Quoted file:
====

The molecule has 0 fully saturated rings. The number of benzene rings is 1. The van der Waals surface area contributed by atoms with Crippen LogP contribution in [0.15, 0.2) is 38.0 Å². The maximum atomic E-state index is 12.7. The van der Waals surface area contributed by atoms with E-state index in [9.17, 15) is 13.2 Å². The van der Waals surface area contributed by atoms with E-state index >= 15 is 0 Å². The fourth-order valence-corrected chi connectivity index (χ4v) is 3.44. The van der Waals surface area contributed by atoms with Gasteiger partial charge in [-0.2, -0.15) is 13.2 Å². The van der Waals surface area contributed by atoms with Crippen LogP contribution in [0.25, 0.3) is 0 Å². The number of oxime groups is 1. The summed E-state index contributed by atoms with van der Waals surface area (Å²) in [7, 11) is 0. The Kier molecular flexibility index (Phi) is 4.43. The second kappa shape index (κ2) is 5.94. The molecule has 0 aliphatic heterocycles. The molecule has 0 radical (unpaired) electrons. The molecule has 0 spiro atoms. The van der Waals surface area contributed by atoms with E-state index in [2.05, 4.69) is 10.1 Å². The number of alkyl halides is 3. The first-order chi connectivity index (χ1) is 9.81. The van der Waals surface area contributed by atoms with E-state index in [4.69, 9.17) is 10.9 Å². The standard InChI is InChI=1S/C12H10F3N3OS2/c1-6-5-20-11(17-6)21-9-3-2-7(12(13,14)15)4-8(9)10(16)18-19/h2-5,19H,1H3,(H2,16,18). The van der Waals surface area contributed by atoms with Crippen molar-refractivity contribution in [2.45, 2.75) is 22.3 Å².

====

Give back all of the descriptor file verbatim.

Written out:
The molecule has 0 fully saturated rings. The number of benzene rings is 1. The van der Waals surface area contributed by atoms with Crippen LogP contribution in [0.15, 0.2) is 38.0 Å². The maximum atomic E-state index is 12.7. The van der Waals surface area contributed by atoms with E-state index in [9.17, 15) is 13.2 Å². The van der Waals surface area contributed by atoms with E-state index >= 15 is 0 Å². The fourth-order valence-corrected chi connectivity index (χ4v) is 3.44. The van der Waals surface area contributed by atoms with Gasteiger partial charge in [-0.2, -0.15) is 13.2 Å². The van der Waals surface area contributed by atoms with Crippen LogP contribution in [0.25, 0.3) is 0 Å². The number of oxime groups is 1. The summed E-state index contributed by atoms with van der Waals surface area (Å²) in [7, 11) is 0. The Kier molecular flexibility index (Phi) is 4.43. The second kappa shape index (κ2) is 5.94. The molecule has 0 aliphatic heterocycles. The molecule has 0 radical (unpaired) electrons. The molecule has 0 spiro atoms. The van der Waals surface area contributed by atoms with E-state index in [2.05, 4.69) is 10.1 Å². The number of alkyl halides is 3. The first-order chi connectivity index (χ1) is 9.81. The van der Waals surface area contributed by atoms with E-state index in [4.69, 9.17) is 10.9 Å². The standard InChI is InChI=1S/C12H10F3N3OS2/c1-6-5-20-11(17-6)21-9-3-2-7(12(13,14)15)4-8(9)10(16)18-19/h2-5,19H,1H3,(H2,16,18). The van der Waals surface area contributed by atoms with Crippen molar-refractivity contribution in [2.45, 2.75) is 22.3 Å².